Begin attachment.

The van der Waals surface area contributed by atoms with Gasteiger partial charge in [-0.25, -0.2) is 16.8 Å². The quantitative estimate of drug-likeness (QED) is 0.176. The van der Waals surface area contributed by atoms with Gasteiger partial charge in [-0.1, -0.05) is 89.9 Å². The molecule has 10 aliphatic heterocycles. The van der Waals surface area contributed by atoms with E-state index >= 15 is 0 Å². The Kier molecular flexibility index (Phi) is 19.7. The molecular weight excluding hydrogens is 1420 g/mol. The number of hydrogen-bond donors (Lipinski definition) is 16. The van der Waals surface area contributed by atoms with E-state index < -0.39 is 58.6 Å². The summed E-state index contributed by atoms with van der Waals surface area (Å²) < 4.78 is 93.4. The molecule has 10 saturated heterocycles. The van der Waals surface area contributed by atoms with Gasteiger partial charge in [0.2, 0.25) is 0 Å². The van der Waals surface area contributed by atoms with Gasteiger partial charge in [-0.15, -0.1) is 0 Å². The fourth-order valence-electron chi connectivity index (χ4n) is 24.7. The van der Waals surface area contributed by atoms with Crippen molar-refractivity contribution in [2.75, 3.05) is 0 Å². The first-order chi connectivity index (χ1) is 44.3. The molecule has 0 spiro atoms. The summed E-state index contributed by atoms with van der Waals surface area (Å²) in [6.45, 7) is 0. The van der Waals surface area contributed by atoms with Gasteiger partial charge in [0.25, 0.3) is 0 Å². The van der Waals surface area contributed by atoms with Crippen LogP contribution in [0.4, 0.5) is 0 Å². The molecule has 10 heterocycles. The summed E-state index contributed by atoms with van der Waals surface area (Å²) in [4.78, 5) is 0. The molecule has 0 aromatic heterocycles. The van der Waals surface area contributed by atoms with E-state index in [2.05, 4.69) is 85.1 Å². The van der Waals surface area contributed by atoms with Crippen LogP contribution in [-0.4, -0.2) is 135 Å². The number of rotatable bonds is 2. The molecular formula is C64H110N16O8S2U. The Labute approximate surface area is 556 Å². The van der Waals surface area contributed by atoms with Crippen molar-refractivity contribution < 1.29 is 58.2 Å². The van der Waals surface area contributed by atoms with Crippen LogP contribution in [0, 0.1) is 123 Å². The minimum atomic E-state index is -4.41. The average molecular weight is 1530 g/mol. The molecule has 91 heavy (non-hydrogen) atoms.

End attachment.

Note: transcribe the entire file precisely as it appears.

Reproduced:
The van der Waals surface area contributed by atoms with Gasteiger partial charge in [-0.25, -0.2) is 16.8 Å². The quantitative estimate of drug-likeness (QED) is 0.176. The van der Waals surface area contributed by atoms with Gasteiger partial charge in [-0.1, -0.05) is 89.9 Å². The molecule has 10 aliphatic heterocycles. The van der Waals surface area contributed by atoms with E-state index >= 15 is 0 Å². The Kier molecular flexibility index (Phi) is 19.7. The molecular weight excluding hydrogens is 1420 g/mol. The number of hydrogen-bond donors (Lipinski definition) is 16. The van der Waals surface area contributed by atoms with E-state index < -0.39 is 58.6 Å². The summed E-state index contributed by atoms with van der Waals surface area (Å²) < 4.78 is 93.4. The molecule has 10 saturated heterocycles. The van der Waals surface area contributed by atoms with Gasteiger partial charge in [0.2, 0.25) is 0 Å². The van der Waals surface area contributed by atoms with Gasteiger partial charge in [-0.15, -0.1) is 0 Å². The fourth-order valence-electron chi connectivity index (χ4n) is 24.7. The van der Waals surface area contributed by atoms with Crippen molar-refractivity contribution in [2.75, 3.05) is 0 Å². The first-order chi connectivity index (χ1) is 44.3. The molecule has 0 spiro atoms. The summed E-state index contributed by atoms with van der Waals surface area (Å²) in [6.45, 7) is 0. The van der Waals surface area contributed by atoms with Gasteiger partial charge in [0.25, 0.3) is 0 Å². The van der Waals surface area contributed by atoms with Crippen LogP contribution in [0.4, 0.5) is 0 Å². The molecule has 10 heterocycles. The summed E-state index contributed by atoms with van der Waals surface area (Å²) in [4.78, 5) is 0. The molecule has 0 aromatic heterocycles. The van der Waals surface area contributed by atoms with E-state index in [2.05, 4.69) is 85.1 Å². The van der Waals surface area contributed by atoms with Crippen LogP contribution in [-0.4, -0.2) is 135 Å². The number of rotatable bonds is 2. The molecular formula is C64H110N16O8S2U. The Labute approximate surface area is 556 Å². The van der Waals surface area contributed by atoms with Crippen molar-refractivity contribution < 1.29 is 58.2 Å². The van der Waals surface area contributed by atoms with Crippen LogP contribution in [0, 0.1) is 123 Å². The minimum atomic E-state index is -4.41. The average molecular weight is 1530 g/mol. The molecule has 91 heavy (non-hydrogen) atoms.